Proof of that pudding is in a thick pile of mimeographed letters of support from the likes of Messrs. Bernstein, Prince, Laurents, and several others that Rosenberg shoves at any enquiring party. Further proof is the fact that these men, along with Steven Sondheim, Martin Charnin, Betty Comden, Adolph Green, and Jule Styne participate in the program as master teachers.
''You can't just give lessons in how to write a musical,'' Rosenberg explains. ''We needed a workshop-type system that would provide feedback from mentors in the field, produce a feeling of artistic community, and provide the opportunity for collaboration among the would-be composers and lyricists. Traditional music and theater schools offered none of this. We wanted to recreate a fertile salon-type atmosphere.'' For the 21 students selected from the hundreds of applicants, history just took a giant step backward.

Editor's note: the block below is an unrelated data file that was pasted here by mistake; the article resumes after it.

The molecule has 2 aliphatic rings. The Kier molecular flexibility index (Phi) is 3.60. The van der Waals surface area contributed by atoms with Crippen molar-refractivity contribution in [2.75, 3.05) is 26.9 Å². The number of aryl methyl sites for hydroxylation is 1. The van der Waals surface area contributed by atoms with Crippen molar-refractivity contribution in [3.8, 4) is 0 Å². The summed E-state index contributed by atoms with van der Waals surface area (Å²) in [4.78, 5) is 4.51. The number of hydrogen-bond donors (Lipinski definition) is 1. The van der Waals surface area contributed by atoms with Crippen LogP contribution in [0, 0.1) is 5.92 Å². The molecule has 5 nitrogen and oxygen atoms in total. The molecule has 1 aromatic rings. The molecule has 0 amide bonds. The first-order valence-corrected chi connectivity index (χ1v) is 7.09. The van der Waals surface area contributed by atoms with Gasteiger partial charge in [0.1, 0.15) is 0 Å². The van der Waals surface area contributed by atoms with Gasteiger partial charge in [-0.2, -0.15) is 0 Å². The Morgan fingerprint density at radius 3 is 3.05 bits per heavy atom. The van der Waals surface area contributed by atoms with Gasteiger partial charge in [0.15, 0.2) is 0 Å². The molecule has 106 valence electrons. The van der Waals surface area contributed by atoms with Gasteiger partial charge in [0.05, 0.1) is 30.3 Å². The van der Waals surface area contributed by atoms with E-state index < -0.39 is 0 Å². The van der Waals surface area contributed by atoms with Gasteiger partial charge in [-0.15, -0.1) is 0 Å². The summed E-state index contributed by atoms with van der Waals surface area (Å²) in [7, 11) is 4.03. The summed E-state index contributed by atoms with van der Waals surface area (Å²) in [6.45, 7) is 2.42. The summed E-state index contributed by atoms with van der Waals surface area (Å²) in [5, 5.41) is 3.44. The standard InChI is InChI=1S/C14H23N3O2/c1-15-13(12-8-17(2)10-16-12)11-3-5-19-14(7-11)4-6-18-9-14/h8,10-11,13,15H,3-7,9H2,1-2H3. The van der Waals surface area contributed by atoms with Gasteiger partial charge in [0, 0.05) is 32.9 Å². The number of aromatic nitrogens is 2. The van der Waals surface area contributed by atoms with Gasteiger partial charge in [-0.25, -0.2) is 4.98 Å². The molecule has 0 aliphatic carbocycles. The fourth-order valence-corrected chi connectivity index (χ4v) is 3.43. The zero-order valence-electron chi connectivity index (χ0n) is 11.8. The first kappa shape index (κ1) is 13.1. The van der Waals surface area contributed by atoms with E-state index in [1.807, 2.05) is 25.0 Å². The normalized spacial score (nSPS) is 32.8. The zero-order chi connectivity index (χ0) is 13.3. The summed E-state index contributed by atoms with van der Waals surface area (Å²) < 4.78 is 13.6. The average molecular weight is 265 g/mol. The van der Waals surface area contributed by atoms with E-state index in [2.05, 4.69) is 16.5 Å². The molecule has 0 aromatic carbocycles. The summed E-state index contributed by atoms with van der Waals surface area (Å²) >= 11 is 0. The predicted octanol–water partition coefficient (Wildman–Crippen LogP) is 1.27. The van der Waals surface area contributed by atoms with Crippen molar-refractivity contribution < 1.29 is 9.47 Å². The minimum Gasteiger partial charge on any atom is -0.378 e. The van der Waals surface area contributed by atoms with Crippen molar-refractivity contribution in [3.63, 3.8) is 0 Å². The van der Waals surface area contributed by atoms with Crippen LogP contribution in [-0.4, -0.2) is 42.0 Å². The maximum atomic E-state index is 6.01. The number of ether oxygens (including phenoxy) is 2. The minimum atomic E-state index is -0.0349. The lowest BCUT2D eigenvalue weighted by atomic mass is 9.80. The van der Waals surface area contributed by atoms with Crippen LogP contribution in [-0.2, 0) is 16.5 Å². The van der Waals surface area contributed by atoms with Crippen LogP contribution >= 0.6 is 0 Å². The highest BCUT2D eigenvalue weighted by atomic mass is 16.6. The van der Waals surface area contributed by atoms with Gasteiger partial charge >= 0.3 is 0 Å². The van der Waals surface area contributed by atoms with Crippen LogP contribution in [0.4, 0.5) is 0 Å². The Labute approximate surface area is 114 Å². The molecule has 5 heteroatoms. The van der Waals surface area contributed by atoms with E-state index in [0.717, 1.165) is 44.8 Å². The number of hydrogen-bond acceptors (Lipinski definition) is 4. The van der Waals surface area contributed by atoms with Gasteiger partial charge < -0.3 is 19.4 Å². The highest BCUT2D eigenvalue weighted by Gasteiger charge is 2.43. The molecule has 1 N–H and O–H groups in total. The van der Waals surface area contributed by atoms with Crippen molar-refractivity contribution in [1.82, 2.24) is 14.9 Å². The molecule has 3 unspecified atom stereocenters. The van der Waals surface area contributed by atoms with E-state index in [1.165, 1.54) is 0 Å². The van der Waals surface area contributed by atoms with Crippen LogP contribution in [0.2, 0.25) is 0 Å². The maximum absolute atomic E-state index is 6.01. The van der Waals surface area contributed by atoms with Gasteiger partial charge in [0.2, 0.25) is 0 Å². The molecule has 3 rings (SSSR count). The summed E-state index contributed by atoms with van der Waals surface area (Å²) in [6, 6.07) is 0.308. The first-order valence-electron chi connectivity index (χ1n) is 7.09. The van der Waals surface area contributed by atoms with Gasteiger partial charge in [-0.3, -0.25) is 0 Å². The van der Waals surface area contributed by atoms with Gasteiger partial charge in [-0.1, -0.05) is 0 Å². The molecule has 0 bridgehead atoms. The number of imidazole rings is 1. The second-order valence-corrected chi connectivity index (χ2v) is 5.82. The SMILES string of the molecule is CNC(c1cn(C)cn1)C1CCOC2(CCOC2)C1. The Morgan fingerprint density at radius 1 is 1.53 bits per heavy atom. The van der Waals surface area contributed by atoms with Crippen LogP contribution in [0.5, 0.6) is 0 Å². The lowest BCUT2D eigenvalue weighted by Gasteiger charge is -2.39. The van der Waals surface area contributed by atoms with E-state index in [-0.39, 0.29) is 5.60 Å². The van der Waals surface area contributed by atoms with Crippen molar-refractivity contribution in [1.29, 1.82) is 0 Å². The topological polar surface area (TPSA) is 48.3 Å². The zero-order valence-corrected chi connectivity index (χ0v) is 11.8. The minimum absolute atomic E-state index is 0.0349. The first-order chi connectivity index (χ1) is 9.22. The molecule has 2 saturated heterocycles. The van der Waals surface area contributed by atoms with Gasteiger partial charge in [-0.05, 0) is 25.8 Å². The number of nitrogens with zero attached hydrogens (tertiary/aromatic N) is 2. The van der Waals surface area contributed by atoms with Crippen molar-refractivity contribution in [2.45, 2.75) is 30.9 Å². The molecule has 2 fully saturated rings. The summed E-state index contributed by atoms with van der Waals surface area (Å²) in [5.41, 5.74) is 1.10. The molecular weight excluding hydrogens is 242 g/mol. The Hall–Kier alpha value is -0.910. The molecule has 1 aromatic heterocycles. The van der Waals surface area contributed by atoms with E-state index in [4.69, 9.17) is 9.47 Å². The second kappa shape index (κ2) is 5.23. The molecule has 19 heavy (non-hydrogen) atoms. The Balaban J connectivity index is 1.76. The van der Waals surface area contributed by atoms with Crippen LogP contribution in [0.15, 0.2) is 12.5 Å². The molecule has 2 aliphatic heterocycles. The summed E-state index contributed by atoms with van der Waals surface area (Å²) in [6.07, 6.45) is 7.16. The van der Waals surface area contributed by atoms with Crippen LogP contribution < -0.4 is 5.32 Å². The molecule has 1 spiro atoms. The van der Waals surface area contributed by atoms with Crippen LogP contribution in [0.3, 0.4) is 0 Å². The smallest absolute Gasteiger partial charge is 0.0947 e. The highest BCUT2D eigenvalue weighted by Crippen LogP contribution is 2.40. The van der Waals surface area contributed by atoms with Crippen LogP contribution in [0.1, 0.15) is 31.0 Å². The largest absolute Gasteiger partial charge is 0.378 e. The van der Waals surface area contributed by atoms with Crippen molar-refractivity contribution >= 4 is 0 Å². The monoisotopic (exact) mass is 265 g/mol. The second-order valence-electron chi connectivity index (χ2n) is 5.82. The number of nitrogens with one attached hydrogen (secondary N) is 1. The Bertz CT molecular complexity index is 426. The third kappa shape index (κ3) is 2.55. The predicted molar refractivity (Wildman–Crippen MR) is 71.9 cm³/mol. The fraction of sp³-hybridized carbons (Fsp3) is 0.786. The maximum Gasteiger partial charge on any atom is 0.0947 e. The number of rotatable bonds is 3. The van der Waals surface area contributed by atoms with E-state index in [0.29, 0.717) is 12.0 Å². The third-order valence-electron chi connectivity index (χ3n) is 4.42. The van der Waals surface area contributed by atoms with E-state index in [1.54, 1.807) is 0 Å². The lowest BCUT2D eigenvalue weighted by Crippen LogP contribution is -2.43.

Background noise - street sounds and other bakery patrons - has risen in volume. The almond cookie has shrunk to traveling size; Rosenberg slips the remains into a waxed wrapper and then into her book bag. It is time for the doors of that salon to swing open.
Act II: The Salon, otherwise known as master class with master teacher Arthur Laurents, creator of ''Gypsy,'' lyricist for ''West Side Story,'' and screenwriter of ''The Way We Were.'' He teaches his class in the elegant bohemianism of his brownstone.